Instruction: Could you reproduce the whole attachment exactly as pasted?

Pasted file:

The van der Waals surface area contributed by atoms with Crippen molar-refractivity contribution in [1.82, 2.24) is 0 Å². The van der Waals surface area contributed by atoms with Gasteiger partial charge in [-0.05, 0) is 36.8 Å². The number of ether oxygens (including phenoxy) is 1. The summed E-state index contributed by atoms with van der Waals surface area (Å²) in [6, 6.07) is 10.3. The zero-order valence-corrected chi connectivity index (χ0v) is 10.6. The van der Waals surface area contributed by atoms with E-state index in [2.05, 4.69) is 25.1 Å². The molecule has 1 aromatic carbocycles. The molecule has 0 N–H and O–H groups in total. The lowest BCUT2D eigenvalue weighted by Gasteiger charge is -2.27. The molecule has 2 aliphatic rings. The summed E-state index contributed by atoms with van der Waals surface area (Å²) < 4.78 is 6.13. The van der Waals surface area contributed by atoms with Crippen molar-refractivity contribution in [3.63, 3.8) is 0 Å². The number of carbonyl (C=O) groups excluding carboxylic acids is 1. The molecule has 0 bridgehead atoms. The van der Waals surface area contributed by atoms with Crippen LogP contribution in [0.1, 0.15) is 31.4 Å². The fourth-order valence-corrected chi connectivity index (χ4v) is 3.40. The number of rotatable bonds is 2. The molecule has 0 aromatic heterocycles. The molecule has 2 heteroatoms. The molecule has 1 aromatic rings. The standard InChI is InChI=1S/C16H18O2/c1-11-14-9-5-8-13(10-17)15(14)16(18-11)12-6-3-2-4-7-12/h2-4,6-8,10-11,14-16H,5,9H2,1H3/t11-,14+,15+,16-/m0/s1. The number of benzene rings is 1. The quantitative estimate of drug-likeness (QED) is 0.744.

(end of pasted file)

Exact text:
The van der Waals surface area contributed by atoms with Crippen molar-refractivity contribution in [1.82, 2.24) is 0 Å². The van der Waals surface area contributed by atoms with Gasteiger partial charge in [-0.05, 0) is 36.8 Å². The number of ether oxygens (including phenoxy) is 1. The summed E-state index contributed by atoms with van der Waals surface area (Å²) in [6, 6.07) is 10.3. The zero-order valence-corrected chi connectivity index (χ0v) is 10.6. The van der Waals surface area contributed by atoms with E-state index in [2.05, 4.69) is 25.1 Å². The molecule has 1 aromatic carbocycles. The molecule has 0 N–H and O–H groups in total. The lowest BCUT2D eigenvalue weighted by Gasteiger charge is -2.27. The molecule has 2 aliphatic rings. The summed E-state index contributed by atoms with van der Waals surface area (Å²) < 4.78 is 6.13. The van der Waals surface area contributed by atoms with Crippen molar-refractivity contribution in [3.63, 3.8) is 0 Å². The number of carbonyl (C=O) groups excluding carboxylic acids is 1. The molecule has 0 bridgehead atoms. The van der Waals surface area contributed by atoms with Crippen LogP contribution in [0.1, 0.15) is 31.4 Å². The fourth-order valence-corrected chi connectivity index (χ4v) is 3.40. The number of rotatable bonds is 2. The molecule has 0 aromatic heterocycles. The molecule has 2 heteroatoms. The molecule has 1 aromatic rings. The standard InChI is InChI=1S/C16H18O2/c1-11-14-9-5-8-13(10-17)15(14)16(18-11)12-6-3-2-4-7-12/h2-4,6-8,10-11,14-16H,5,9H2,1H3/t11-,14+,15+,16-/m0/s1. The number of benzene rings is 1. The quantitative estimate of drug-likeness (QED) is 0.744.